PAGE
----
This project summary was originally published in the Leverhulme Trust's Newsletter of January 2013
Revolt against authority has been a perennial feature of human history. Yet it was in the late 18th and early 19th centuries that a truly global and interconnected set of revolts first engulfed the world. While scholars have studied the convergence between the revolutions of the Atlantic Ocean – encompassing the American, French and Haitian revolts and the stirrings of independence in Latin America – they have not as yet undertaken a sustained exploration of the arenas of revolt in the Indian and Pacific Oceans. This gap has been authorised by a myth: the idea of the nation first took root in the Atlantic world only to diffuse to the rest of the world, coming to its full flowering much later in the age of decolonisation. To the contrary, revolutions of all kinds in the Indian and Pacific Oceans in the 18th and early 19th centuries document long histories of patriotic fervour and attachment to polity, religion and new knowledge which came into a constructive engagement with revolutionary discourses from elsewhere.
For instance, Tipu Sultan (1750-1799) of Mysore in South India – a name that personified despotic rule to the English public of the period – assembled a range of Frenchmen who set up a Jacobin club at his fort in Seringapatam. He donned the Cap of Liberty even as he went to his wars with the British, until he was killed for his jewels by an unknown British soldier. The Wahabbis took over parts of Arabia, sacking Medina and Mecca, destroying tombs that they thought to be idolatrous and outlawing minor pilgrimages in order to restore a pure authentic Islam as a basis for political rule. Some Maori in the North Island of New Zealand followed ‘Tikanga Hou’ or ‘The New Custom’, an indigenised kind of Christianity, according to which the members of the Trinity and apostle Paul and angel Gabriel were personified amongst them. At the heart of this Christianity was the quest for rights to land, and by the 1850s it became the fully-fledged Kingitanga movement – according to which the Maori self-identified as a nation with a flag and a king.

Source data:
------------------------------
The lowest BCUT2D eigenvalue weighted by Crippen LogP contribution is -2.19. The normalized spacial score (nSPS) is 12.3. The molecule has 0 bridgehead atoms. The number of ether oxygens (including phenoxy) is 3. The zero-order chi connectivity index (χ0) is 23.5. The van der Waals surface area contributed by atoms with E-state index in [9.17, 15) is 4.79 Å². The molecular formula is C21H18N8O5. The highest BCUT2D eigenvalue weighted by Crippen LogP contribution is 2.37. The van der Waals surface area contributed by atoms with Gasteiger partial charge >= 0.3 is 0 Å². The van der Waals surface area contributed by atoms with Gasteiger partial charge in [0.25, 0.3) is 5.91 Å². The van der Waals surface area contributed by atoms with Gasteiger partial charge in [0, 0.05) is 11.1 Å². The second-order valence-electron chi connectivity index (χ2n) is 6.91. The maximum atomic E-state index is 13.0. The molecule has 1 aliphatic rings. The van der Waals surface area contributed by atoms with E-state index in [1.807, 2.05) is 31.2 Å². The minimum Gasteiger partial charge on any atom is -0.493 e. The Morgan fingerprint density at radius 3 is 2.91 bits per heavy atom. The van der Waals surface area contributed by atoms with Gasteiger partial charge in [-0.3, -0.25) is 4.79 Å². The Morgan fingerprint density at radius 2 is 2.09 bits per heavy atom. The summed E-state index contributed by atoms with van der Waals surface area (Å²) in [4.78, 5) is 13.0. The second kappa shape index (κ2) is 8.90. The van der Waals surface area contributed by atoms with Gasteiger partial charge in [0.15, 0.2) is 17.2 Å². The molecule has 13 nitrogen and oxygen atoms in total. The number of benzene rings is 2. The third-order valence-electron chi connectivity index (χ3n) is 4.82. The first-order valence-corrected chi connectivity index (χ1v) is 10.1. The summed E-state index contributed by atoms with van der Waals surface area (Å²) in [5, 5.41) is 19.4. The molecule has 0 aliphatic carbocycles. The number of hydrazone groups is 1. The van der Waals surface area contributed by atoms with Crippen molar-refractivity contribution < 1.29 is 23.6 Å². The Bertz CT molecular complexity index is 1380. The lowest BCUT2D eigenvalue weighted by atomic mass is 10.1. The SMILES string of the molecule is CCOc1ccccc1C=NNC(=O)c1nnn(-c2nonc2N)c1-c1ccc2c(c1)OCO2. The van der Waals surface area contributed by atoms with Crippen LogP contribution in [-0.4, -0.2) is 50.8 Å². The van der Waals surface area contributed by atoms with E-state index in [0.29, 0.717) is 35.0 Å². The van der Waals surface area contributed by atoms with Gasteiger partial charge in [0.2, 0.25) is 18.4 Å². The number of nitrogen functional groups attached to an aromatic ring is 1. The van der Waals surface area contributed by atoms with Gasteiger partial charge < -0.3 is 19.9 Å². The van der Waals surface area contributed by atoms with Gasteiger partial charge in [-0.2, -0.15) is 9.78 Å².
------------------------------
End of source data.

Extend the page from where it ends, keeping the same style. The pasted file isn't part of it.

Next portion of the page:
My Philip Leverhulme Prize will provide me with the space to put together my previous research in two separate geographical areas, namely the Pacific and Indian Oceans. I will test the thesis that the revolutionary age was itself the causal force behind the emergence of the modern world as a global system of nations and peoples. The significance of this period is borne out by a series of threads that runs through these revolts in the east: contrasting notions of liberty from despotism and reconsiderations of monarchism, varieties of enlightened knowledge set against assertions of superstition, and commitments to free trade and rights for labourers, slaves and masses. New forms of artistic, scientific and technological culture were hallmarks of this age. The modern citizen as a self- determining individual became recognisable even as there was a proliferation of constitutions and redefinitions of religion, on the part of Christians as well as Buddhists, Hindus and Muslims.
It is still common to think of revolt in the East as irrational violence, opening a door to fanaticism. But there was a tactical spring to these revolutions, and this was a reflexive engagement with global processes of change. Revolts arose because of the spread of new European empires which created a set of acute challenges and a physical sense of being uprooted. Set aside the stereotypes of raving holy men and ruthless warriors: these revolutions make deep sense when brought together as considered and conscious entry points to the modern world for vast numbers of Asians, Africans and Oceanic peoples.